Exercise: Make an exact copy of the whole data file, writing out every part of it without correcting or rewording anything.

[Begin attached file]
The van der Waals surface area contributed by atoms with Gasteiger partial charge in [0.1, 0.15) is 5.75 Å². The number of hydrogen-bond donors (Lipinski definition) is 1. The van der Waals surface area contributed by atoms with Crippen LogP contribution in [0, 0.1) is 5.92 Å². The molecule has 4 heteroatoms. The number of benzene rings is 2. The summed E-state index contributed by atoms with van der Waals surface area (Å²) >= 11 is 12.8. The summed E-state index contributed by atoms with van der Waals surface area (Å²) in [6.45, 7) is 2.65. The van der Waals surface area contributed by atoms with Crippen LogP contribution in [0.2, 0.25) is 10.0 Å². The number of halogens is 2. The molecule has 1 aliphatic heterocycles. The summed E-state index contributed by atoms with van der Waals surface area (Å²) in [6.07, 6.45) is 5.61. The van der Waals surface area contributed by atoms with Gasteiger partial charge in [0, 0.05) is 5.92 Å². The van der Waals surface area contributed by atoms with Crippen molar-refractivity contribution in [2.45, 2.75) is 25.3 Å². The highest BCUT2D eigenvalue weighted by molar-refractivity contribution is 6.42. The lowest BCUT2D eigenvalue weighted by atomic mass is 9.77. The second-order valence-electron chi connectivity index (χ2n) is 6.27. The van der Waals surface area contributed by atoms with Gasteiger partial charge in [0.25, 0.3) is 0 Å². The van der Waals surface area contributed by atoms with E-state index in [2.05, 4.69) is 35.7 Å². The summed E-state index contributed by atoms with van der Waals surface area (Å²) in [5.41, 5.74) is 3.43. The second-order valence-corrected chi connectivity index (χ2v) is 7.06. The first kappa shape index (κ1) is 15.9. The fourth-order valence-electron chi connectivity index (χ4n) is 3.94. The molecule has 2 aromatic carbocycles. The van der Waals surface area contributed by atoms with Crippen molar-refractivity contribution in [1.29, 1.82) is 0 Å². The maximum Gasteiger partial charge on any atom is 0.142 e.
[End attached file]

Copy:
The van der Waals surface area contributed by atoms with Gasteiger partial charge in [0.1, 0.15) is 5.75 Å². The number of hydrogen-bond donors (Lipinski definition) is 1. The van der Waals surface area contributed by atoms with Crippen LogP contribution in [0, 0.1) is 5.92 Å². The molecule has 4 heteroatoms. The number of benzene rings is 2. The summed E-state index contributed by atoms with van der Waals surface area (Å²) >= 11 is 12.8. The summed E-state index contributed by atoms with van der Waals surface area (Å²) in [6.45, 7) is 2.65. The van der Waals surface area contributed by atoms with Crippen LogP contribution in [0.2, 0.25) is 10.0 Å². The number of halogens is 2. The molecule has 1 aliphatic heterocycles. The summed E-state index contributed by atoms with van der Waals surface area (Å²) in [6.07, 6.45) is 5.61. The van der Waals surface area contributed by atoms with Gasteiger partial charge in [0, 0.05) is 5.92 Å². The van der Waals surface area contributed by atoms with Crippen molar-refractivity contribution in [2.45, 2.75) is 25.3 Å². The highest BCUT2D eigenvalue weighted by molar-refractivity contribution is 6.42. The lowest BCUT2D eigenvalue weighted by atomic mass is 9.77. The second-order valence-electron chi connectivity index (χ2n) is 6.27. The van der Waals surface area contributed by atoms with Gasteiger partial charge in [0.25, 0.3) is 0 Å². The van der Waals surface area contributed by atoms with E-state index in [2.05, 4.69) is 35.7 Å². The summed E-state index contributed by atoms with van der Waals surface area (Å²) in [5.41, 5.74) is 3.43. The second-order valence-corrected chi connectivity index (χ2v) is 7.06. The first kappa shape index (κ1) is 15.9. The fourth-order valence-electron chi connectivity index (χ4n) is 3.94. The molecule has 2 aromatic carbocycles. The van der Waals surface area contributed by atoms with Crippen molar-refractivity contribution in [1.29, 1.82) is 0 Å². The maximum Gasteiger partial charge on any atom is 0.142 e.